Director: Ondi Timoner

U.S.A.| 2004. Colour. Dolby digital stereo. 107 min.

This well-assembled documentary from director Ondi Timoner follows two bands over seven years—from their early collaborative friendship into rivalry and jealousy. Dandy Warhols leader Courtney Taylor narrates the film and provides the perspective on his friendship with Anton Newcombe, founder of the Brian Jonestown Massacre. Both men are fiercely talented, with a similar approach to retro indie-style rock. But their careers take opposite paths. Taylor and band (Zia McCabe, Peter Holstrom and Brent DeBoer) sign with a major label and struggle to maintain their integrity in an industry that values instant money-makers over true talent. Newcombe and his ever-changing line-up (Joel Gion, Matt Hollywood, Dean Taylor, Davies and Hayes) struggle with drug addictions and diva-like temper tantrums.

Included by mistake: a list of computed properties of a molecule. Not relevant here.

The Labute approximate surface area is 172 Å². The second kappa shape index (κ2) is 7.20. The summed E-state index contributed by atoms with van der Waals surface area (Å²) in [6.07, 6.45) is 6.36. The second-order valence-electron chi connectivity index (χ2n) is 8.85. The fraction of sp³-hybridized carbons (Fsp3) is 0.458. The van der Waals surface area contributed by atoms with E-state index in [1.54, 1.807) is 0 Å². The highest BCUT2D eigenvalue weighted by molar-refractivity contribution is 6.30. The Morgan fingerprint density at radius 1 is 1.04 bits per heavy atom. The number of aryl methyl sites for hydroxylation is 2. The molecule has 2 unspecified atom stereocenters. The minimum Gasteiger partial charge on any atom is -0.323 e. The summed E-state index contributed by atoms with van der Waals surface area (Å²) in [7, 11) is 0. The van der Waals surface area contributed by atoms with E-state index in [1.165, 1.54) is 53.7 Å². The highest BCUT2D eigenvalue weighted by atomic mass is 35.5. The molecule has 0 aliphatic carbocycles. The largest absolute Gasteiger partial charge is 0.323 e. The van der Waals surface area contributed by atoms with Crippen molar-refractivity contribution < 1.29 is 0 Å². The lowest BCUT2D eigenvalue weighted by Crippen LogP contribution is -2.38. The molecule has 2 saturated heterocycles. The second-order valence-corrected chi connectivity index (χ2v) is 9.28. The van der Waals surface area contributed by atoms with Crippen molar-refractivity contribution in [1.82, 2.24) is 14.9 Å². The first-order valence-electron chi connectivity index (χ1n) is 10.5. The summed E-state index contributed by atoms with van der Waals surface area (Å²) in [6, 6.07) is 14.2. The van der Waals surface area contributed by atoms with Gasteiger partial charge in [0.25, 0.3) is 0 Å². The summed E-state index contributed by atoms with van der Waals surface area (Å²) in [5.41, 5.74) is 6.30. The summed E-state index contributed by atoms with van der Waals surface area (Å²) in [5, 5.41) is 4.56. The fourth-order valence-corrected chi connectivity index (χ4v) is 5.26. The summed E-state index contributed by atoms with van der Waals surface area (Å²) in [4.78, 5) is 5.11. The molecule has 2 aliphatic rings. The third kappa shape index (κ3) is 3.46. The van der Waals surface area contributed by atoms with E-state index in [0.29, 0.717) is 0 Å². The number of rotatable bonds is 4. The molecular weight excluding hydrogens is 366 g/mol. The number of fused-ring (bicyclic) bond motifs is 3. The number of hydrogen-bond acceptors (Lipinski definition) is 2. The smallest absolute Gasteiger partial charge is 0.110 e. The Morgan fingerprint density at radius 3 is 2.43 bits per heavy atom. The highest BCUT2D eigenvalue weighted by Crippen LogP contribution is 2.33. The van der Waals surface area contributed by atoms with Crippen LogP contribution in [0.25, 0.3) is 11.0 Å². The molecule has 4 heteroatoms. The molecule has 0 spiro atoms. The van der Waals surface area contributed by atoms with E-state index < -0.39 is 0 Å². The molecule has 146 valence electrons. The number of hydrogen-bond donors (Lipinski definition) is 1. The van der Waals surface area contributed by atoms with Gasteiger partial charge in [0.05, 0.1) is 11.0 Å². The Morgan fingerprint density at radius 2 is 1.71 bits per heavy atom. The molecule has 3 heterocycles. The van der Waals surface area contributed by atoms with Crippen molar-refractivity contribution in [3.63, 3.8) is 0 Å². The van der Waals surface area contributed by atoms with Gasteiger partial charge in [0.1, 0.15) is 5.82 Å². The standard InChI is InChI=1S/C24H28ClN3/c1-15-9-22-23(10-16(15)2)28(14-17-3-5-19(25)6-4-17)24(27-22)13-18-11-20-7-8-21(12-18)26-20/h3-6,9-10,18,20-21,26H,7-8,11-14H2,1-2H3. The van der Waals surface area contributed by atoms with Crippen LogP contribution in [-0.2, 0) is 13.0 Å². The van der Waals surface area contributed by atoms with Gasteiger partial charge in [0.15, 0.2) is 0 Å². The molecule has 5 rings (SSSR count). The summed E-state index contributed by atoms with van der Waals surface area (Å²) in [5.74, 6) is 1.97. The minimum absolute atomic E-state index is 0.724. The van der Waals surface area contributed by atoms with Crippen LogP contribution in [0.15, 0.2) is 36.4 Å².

The film centres on the strong bond between two bands that obviously admire each other hugely but are mutually jealous—Taylor for Newcombe’s ferocious talent and Newcombe for Taylor’s massive success. Taylor sticks to his guns, remains home in Portland and finds a fan base where he least expects it; Newcombe continuously makes groundbreaking music but self-destructs in rootless squalor. It’s clear that both men (and the musicians around them) are extremely gifted, but it’s Taylor who finds the focus needed to stabilise his life, while Newcombe sinks into drug-fuelled Spinal Tap excess.
These goofy antics are hilariously entertaining, even as the film becomes increasingly sad and cautionary. The cameras literally spent seven years with these groups, and some 1,500 hours of film was shaped into a coherent and lively story that tells us as much about ourselves as it says about these two bands.

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